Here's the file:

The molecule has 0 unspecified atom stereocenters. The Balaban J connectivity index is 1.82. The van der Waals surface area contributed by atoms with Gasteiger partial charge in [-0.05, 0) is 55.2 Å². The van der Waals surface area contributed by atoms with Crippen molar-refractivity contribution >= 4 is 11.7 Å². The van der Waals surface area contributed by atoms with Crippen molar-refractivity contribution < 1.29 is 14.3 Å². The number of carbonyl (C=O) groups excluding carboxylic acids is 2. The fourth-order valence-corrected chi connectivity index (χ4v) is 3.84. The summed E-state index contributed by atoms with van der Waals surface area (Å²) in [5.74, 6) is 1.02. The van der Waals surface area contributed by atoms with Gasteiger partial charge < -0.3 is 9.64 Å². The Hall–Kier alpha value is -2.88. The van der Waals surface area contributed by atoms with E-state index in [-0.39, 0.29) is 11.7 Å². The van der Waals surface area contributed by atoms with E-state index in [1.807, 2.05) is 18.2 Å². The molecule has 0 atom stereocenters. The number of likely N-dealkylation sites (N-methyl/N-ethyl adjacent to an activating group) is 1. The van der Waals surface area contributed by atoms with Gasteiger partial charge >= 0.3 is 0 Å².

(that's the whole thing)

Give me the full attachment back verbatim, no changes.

The molecule has 0 unspecified atom stereocenters. The Balaban J connectivity index is 1.82. The van der Waals surface area contributed by atoms with Gasteiger partial charge in [-0.05, 0) is 55.2 Å². The van der Waals surface area contributed by atoms with Crippen molar-refractivity contribution >= 4 is 11.7 Å². The van der Waals surface area contributed by atoms with Crippen molar-refractivity contribution < 1.29 is 14.3 Å². The number of carbonyl (C=O) groups excluding carboxylic acids is 2. The fourth-order valence-corrected chi connectivity index (χ4v) is 3.84. The summed E-state index contributed by atoms with van der Waals surface area (Å²) in [5.74, 6) is 1.02. The van der Waals surface area contributed by atoms with Gasteiger partial charge < -0.3 is 9.64 Å². The Hall–Kier alpha value is -2.88. The van der Waals surface area contributed by atoms with E-state index in [-0.39, 0.29) is 11.7 Å². The van der Waals surface area contributed by atoms with E-state index in [1.807, 2.05) is 18.2 Å². The molecule has 0 atom stereocenters. The number of likely N-dealkylation sites (N-methyl/N-ethyl adjacent to an activating group) is 1. The van der Waals surface area contributed by atoms with Gasteiger partial charge >= 0.3 is 0 Å².